Asia sees mixed fortunes for mixed fuels

Low-emission biofuels are enjoying unprecedented popularity in Thailand, but across the ocean Japan has delayed the introduction of cars that can use them over fears that the supply will dry up.

Though Japan is a leading advocate of reducing carbon emissions, plans to introduce cars that will run on environmentally-friendly bioethanol have been put back, as the country is concerned it will not be able to supply the necessary quantity of the fuel internally and is unwilling to become dependent on imports.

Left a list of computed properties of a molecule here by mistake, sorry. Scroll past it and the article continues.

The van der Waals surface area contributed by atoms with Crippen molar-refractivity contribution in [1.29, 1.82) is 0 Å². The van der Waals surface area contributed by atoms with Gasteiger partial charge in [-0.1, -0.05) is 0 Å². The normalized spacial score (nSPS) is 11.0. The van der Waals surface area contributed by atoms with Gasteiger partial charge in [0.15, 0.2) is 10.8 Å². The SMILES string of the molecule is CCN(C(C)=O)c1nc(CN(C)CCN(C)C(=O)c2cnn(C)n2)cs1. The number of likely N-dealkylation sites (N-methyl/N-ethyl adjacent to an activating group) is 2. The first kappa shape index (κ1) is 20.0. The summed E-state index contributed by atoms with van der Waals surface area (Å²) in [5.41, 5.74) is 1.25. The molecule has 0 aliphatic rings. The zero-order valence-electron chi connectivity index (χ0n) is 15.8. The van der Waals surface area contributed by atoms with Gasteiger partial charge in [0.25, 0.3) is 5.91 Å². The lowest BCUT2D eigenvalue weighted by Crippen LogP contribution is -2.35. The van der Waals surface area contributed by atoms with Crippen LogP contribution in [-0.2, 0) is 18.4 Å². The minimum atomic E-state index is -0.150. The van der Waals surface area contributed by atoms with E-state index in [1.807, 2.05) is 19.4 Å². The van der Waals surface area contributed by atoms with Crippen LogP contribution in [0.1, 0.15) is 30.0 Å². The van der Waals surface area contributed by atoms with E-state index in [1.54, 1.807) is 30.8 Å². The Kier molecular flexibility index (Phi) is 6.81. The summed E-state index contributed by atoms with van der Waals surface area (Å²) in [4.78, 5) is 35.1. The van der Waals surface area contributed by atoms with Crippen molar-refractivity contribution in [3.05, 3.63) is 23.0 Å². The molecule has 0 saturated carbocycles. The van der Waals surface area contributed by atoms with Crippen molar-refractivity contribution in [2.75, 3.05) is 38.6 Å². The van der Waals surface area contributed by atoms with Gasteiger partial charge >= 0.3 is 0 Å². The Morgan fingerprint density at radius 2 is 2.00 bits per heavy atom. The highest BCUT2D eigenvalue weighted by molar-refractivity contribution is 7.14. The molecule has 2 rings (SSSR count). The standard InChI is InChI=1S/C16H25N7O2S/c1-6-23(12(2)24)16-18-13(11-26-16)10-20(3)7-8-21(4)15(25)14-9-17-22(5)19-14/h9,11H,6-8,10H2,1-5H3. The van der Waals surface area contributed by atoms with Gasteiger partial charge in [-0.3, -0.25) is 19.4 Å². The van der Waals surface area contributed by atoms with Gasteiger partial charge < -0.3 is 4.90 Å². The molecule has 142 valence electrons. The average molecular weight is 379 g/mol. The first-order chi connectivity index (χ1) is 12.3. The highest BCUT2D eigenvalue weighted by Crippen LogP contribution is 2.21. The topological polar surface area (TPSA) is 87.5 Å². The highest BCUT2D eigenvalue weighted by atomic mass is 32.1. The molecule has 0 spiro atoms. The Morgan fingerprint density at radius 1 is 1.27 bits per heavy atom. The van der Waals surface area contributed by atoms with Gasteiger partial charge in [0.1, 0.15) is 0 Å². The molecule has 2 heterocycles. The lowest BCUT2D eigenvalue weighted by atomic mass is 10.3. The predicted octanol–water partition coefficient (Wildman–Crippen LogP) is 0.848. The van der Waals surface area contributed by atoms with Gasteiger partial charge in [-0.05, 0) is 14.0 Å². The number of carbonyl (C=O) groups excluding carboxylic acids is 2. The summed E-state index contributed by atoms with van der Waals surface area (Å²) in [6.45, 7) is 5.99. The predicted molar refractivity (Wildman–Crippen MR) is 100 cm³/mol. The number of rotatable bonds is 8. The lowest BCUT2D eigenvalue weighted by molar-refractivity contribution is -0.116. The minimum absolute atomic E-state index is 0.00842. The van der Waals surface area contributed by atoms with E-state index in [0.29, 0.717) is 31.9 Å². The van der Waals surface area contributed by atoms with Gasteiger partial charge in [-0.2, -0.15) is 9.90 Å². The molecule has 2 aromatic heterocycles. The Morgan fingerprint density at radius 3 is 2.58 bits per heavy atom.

The Japanese Environment Ministry had hoped to see ethanol-blended petrol available at the pumps by April this year and all retail petrol replaced by the 3% ethanol blend by 2012.

But the eco-ambitions look to be thwarted by caution over the future risk to the economy.

Meanwhile, Thailand has joined the ranks of developing countries to take to bio-ethanol like a fish to water.

Last Friday energy minister Viset Choopiban announced that blended fuel now accounts for a quarter of the nation's petrol consumption, and sales have rocketed since January, increasing five-fold.

By Sam Bond




Waste & resource management

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